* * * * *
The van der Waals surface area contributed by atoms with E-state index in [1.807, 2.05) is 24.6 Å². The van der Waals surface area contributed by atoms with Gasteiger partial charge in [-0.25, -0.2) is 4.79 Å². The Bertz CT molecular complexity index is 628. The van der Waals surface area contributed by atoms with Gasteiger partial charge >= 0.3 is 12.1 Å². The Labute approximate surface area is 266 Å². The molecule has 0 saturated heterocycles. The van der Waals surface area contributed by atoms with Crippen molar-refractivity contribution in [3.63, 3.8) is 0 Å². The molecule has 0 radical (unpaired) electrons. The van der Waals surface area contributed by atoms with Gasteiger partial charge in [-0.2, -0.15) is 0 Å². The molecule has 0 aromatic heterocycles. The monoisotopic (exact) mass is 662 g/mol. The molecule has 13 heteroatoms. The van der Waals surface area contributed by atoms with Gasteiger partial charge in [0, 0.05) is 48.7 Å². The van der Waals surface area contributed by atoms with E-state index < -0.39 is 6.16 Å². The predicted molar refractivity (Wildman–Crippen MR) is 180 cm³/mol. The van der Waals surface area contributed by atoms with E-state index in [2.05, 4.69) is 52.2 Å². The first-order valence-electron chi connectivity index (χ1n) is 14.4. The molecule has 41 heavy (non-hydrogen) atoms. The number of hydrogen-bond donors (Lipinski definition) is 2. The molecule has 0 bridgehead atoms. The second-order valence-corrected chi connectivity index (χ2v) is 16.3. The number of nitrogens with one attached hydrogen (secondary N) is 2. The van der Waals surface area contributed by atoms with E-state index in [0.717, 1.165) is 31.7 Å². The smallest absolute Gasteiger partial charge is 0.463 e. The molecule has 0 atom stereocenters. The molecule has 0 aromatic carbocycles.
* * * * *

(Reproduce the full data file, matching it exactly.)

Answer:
The van der Waals surface area contributed by atoms with E-state index in [1.807, 2.05) is 24.6 Å². The van der Waals surface area contributed by atoms with Gasteiger partial charge in [-0.25, -0.2) is 4.79 Å². The Bertz CT molecular complexity index is 628. The van der Waals surface area contributed by atoms with Gasteiger partial charge >= 0.3 is 12.1 Å². The Labute approximate surface area is 266 Å². The molecule has 0 saturated heterocycles. The van der Waals surface area contributed by atoms with Crippen molar-refractivity contribution in [3.63, 3.8) is 0 Å². The molecule has 0 radical (unpaired) electrons. The van der Waals surface area contributed by atoms with Gasteiger partial charge in [-0.2, -0.15) is 0 Å². The molecule has 0 aromatic heterocycles. The monoisotopic (exact) mass is 662 g/mol. The molecule has 13 heteroatoms. The van der Waals surface area contributed by atoms with Gasteiger partial charge in [0, 0.05) is 48.7 Å². The van der Waals surface area contributed by atoms with E-state index < -0.39 is 6.16 Å². The predicted molar refractivity (Wildman–Crippen MR) is 180 cm³/mol. The van der Waals surface area contributed by atoms with E-state index in [2.05, 4.69) is 52.2 Å². The first-order valence-electron chi connectivity index (χ1n) is 14.4. The molecule has 41 heavy (non-hydrogen) atoms. The number of hydrogen-bond donors (Lipinski definition) is 2. The molecule has 0 bridgehead atoms. The second-order valence-corrected chi connectivity index (χ2v) is 16.3. The number of nitrogens with one attached hydrogen (secondary N) is 2. The van der Waals surface area contributed by atoms with E-state index in [0.717, 1.165) is 31.7 Å². The smallest absolute Gasteiger partial charge is 0.463 e. The molecule has 0 atom stereocenters. The molecule has 0 aromatic carbocycles.